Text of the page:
Santa Barbara Commercial Fisherman Sentenced in Abalone Case
May 7, 2014
Santos Cabral, CDFW Law Enforcement, (805) 431-3220
Andrew Hughan, CDFW Communications, (916) 322-8944
In the first case of its kind in 15 years, a commercial sea urchin diver in Southern California was convicted of poaching abalone and six other resource violations, given a stiff fine and his fishing privileges revoked for life.
On April 18, Robert Kenneth Laumer, 55, of Santa Barbara was fined $15,000 and put on three years’ probation by the Santa Barbara Superior Court. Laumer’s commercial and recreational fishing license and permits were revoked for life. He also forfeited more than $1,000, the proceeds from his sea urchin catch, to the Fish and Game Preservation Fund.
“Because of the depleted abalone resources in Southern California waters, it’s been illegal to take them for 14 years,” said CDFW Ventura County Warden Santos Cabral. The abalone found on the vessel, which ranged from 8-10 inches, would be considered trophy size in northern California, where sport take is allowed.
In November 2012, California Department of Fish and Wildlife (CDFW) officers were checking commercial sea urchin vessels returning to Santa Barbara harbor when one crew member was seen acting suspiciously. A warden boarded the boat tied to Navy Pier and found Laumer and crew attempting to fill out their ship’s logs.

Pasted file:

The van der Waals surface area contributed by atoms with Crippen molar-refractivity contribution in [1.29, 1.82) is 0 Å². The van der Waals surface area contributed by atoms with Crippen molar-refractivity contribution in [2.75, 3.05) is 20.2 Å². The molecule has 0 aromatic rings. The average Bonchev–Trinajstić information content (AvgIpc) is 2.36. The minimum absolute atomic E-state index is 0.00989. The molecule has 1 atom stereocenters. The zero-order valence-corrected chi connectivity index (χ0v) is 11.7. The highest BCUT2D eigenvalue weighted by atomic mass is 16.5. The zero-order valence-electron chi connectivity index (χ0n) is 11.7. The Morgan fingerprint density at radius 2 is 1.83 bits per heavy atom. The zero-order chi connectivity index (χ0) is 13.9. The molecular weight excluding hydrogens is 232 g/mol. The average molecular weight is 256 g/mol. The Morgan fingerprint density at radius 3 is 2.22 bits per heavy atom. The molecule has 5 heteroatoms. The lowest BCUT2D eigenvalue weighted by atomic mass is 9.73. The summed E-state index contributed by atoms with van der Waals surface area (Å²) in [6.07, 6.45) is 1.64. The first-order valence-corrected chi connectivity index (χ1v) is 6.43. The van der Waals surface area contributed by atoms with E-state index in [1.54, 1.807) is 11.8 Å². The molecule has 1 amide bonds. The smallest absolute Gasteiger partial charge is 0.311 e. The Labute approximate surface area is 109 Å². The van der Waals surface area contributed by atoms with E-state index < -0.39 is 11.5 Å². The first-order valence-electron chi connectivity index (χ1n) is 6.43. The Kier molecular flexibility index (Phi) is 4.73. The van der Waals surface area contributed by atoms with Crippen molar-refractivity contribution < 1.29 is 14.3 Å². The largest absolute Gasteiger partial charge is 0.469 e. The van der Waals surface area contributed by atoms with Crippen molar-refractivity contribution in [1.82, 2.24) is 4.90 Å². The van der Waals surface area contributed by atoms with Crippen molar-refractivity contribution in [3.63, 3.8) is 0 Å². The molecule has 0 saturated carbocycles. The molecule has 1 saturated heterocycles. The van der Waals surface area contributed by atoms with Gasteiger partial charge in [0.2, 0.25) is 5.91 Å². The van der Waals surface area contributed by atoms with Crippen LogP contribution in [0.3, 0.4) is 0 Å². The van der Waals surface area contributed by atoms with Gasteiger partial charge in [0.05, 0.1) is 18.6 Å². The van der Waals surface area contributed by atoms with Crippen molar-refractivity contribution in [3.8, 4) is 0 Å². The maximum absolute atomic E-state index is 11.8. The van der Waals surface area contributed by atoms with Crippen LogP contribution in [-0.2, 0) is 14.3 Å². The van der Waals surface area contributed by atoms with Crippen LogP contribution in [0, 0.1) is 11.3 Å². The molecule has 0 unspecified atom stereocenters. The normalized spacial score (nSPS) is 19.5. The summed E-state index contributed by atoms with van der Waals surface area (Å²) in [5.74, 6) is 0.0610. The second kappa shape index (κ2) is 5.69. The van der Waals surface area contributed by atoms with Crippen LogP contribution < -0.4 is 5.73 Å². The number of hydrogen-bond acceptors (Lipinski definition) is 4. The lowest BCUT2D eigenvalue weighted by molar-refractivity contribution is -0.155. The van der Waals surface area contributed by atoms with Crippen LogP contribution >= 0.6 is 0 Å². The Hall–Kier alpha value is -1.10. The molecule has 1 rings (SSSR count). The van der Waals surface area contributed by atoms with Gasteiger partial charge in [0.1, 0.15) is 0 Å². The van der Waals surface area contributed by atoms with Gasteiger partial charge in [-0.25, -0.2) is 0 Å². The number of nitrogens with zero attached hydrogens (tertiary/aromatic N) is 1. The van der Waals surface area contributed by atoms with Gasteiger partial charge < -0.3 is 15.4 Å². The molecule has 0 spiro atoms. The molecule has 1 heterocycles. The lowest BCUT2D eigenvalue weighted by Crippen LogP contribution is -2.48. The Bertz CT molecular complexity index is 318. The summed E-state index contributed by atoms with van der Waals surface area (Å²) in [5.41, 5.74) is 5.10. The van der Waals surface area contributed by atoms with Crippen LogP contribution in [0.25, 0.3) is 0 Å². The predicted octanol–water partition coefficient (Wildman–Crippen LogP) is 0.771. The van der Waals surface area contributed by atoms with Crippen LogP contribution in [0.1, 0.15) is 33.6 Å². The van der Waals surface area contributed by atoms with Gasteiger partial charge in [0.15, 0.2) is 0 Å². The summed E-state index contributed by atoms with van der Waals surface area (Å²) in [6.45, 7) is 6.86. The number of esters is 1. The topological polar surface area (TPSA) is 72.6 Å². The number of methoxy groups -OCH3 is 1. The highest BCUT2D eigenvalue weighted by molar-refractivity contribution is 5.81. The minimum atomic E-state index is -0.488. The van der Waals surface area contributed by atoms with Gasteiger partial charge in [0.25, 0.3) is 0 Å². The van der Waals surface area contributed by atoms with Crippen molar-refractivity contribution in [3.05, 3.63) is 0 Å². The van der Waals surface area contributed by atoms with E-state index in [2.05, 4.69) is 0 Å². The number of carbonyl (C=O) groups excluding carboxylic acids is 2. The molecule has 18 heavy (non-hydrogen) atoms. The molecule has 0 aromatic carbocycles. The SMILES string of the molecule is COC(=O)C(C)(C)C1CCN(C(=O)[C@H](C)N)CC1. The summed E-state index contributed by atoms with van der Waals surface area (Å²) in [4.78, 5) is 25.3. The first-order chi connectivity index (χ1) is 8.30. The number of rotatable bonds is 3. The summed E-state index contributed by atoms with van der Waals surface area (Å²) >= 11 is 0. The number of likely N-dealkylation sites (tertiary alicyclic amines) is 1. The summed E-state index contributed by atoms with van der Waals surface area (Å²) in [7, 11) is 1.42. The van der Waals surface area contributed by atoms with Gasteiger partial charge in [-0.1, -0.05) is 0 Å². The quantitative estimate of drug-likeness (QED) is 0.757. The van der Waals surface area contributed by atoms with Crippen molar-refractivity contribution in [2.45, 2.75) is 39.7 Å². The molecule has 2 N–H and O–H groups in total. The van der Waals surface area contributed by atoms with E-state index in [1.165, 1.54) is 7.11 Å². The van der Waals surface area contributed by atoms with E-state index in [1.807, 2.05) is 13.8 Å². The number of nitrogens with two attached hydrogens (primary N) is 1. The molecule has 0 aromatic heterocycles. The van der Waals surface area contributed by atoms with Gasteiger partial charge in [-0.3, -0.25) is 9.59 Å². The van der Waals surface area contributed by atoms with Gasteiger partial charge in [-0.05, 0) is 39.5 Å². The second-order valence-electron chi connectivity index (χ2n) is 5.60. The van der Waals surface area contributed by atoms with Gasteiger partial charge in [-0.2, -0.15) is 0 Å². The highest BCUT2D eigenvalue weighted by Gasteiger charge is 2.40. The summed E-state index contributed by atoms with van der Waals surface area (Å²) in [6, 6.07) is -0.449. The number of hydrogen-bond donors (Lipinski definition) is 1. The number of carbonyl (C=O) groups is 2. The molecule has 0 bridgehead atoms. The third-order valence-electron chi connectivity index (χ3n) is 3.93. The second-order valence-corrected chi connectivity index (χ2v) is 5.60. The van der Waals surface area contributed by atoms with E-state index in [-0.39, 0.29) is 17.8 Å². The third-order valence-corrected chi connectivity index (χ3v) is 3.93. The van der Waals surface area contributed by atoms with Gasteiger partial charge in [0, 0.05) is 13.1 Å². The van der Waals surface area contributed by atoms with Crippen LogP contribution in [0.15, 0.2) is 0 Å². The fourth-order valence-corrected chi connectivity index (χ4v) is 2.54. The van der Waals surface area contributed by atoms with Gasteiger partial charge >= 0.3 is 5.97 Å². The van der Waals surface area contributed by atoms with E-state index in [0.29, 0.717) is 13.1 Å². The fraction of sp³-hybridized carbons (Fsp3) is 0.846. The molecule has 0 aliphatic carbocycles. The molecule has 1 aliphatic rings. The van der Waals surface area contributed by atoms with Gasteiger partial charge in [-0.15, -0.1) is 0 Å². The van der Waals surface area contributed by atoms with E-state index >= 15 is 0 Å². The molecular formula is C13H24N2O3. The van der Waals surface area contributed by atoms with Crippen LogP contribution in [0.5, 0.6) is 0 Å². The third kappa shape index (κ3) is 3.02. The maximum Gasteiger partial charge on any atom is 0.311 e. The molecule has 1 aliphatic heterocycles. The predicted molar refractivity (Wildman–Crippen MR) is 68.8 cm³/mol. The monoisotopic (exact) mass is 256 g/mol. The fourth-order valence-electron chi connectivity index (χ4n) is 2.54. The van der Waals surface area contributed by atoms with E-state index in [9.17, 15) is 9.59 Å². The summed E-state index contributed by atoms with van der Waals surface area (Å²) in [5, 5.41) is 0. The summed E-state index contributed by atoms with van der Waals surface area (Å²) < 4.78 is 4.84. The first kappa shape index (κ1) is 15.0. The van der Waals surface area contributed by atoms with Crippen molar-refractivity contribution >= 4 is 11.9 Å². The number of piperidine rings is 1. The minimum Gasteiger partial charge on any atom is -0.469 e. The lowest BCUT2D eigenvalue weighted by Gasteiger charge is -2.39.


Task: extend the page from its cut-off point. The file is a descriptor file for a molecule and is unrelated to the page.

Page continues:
Wardens began inspecting the catch of urchins and found a red abalone shell. After a thorough search of the vessel, wardens found two additional shells and four live red abalone concealed inside a wetsuit.
Because of the depleted condition of abalone resources, the Fish and Game Commission banned all abalone fishing south of San Francisco in early 1997. Red abalone can be legally taken north of San Francisco during prescribed fishing seasons.
In addition to the abalone charge, Laumer was convicted of failure to possess valid identification, commercial fishing without a license, failure to possess a sea cucumber permit, unlawful take of Kellet’s Whelk and possession of undersized sea urchins.